Psychonomic Bulletin & Review

, Volume 21, Issue 6, pp 1452–1458 | Cite as

The nature of altered vision near the hands: Evidence for the magnocellular enhancement account from object correspondence through occlusion

Brief Report

Abstract

A growing body of evidence indicates that the perception of visual stimuli is altered when they occur near the observer’s hands, relative to other locations in space (see Brockmole, Davoli, Abrams, & Witt, 2013, for a review). Several accounts have been offered to explain the pattern of performance across different tasks. These have typically focused on attentional explanations (attentional prioritization and detailed attentional evaluation of stimuli in near-hand space), but more recently, it has been suggested that near-hand space enjoys enhanced magnocellular (M) input. Here we differentiate between the attentional and M-cell accounts, via a task that probes the roles of position consistency and color consistency in determining dynamic object correspondence through occlusion. We found that placing the hands near the visual display made observers use only position consistency, and not color, in determining object correspondence through occlusion, which is consistent with the fact that M cells are relatively insensitive to color. In contrast, placing observers’ hands far from the stimuli allowed both color and position contribute. This provides evidence in favor of the M-cell enhancement account of altered vision near the hands.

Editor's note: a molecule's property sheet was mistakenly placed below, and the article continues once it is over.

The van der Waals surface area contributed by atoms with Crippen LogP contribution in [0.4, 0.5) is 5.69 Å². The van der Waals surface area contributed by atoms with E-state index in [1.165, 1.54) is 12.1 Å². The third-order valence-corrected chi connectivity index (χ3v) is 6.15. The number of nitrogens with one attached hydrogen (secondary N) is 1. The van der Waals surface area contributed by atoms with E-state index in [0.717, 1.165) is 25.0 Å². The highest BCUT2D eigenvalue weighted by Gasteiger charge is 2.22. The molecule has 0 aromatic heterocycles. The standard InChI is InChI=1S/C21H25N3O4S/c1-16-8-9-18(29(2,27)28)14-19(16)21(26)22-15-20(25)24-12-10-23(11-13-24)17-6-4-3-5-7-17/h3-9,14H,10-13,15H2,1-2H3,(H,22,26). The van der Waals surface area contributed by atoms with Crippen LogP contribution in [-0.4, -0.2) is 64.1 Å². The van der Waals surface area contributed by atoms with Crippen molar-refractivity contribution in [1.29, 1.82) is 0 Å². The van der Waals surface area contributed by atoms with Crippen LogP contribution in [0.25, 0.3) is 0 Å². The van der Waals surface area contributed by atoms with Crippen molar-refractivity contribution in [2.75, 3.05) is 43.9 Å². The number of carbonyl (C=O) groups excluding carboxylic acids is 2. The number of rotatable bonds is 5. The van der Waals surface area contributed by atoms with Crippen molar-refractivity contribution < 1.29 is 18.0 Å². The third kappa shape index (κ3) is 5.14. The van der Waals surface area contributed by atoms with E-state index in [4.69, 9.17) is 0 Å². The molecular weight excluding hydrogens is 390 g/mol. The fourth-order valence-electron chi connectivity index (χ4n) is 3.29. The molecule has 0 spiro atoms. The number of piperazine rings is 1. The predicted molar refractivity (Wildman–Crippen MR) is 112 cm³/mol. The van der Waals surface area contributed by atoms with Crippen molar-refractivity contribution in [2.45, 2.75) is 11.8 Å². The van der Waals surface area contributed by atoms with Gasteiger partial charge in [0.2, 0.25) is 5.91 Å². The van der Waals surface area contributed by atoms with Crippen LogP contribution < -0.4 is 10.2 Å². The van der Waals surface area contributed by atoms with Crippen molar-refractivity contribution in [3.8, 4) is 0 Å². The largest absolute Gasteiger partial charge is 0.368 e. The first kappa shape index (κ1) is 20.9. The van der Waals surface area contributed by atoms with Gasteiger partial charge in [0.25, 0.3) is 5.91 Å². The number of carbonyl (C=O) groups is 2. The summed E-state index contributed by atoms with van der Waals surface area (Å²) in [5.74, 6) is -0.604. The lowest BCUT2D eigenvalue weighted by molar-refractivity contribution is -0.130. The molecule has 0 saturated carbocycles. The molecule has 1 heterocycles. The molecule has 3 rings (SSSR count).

Keywords

Object correspondence Attention Embodied cognition Magnocellular Perihand space 

Notes

Author note

This research was supported by an Australian Research Council (ARC) Discovery Early Career Research Award (DECRA) awarded to S.C.G. (No. DE140101734), and by an NSERC discovery grant awarded to J.P. The authors thank Peter Zhang and Erin Walsh for assistance with the data collection.

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Copyright information

© Psychonomic Society, Inc. 2014

Authors and Affiliations

  • Stephanie C. Goodhew
    • 1
  • Nicole Fogel
    • 2
  • Jay Pratt
    • 2
  1. 1.Research School of PsychologyBuilding 39 The Australian National UniversityCanberraAustralia
  2. 2.Department of PsychologyUniversity of TorontoTorontoCanada

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